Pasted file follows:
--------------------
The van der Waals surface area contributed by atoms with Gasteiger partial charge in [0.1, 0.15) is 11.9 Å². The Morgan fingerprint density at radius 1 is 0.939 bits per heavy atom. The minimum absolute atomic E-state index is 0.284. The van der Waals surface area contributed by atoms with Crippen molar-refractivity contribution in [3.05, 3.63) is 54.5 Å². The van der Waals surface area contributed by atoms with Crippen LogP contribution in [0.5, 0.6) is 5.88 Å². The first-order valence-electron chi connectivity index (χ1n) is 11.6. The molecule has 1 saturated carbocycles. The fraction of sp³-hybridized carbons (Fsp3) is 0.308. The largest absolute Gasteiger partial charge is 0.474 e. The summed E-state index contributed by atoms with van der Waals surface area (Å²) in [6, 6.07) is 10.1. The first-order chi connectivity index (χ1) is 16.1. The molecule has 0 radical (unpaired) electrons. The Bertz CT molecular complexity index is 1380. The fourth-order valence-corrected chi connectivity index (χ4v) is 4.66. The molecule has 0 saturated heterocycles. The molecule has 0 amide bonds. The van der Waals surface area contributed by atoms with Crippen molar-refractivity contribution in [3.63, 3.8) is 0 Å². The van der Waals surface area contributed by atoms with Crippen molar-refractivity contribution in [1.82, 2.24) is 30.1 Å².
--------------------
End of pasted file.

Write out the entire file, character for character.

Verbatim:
The van der Waals surface area contributed by atoms with Gasteiger partial charge in [0.1, 0.15) is 11.9 Å². The Morgan fingerprint density at radius 1 is 0.939 bits per heavy atom. The minimum absolute atomic E-state index is 0.284. The van der Waals surface area contributed by atoms with Crippen molar-refractivity contribution in [3.05, 3.63) is 54.5 Å². The van der Waals surface area contributed by atoms with Crippen LogP contribution in [0.5, 0.6) is 5.88 Å². The first-order valence-electron chi connectivity index (χ1n) is 11.6. The molecule has 1 saturated carbocycles. The fraction of sp³-hybridized carbons (Fsp3) is 0.308. The largest absolute Gasteiger partial charge is 0.474 e. The summed E-state index contributed by atoms with van der Waals surface area (Å²) in [6, 6.07) is 10.1. The first-order chi connectivity index (χ1) is 16.1. The molecule has 0 radical (unpaired) electrons. The Bertz CT molecular complexity index is 1380. The fourth-order valence-corrected chi connectivity index (χ4v) is 4.66. The molecule has 0 saturated heterocycles. The molecule has 0 amide bonds. The van der Waals surface area contributed by atoms with Crippen molar-refractivity contribution in [3.63, 3.8) is 0 Å². The van der Waals surface area contributed by atoms with Crippen molar-refractivity contribution in [1.82, 2.24) is 30.1 Å².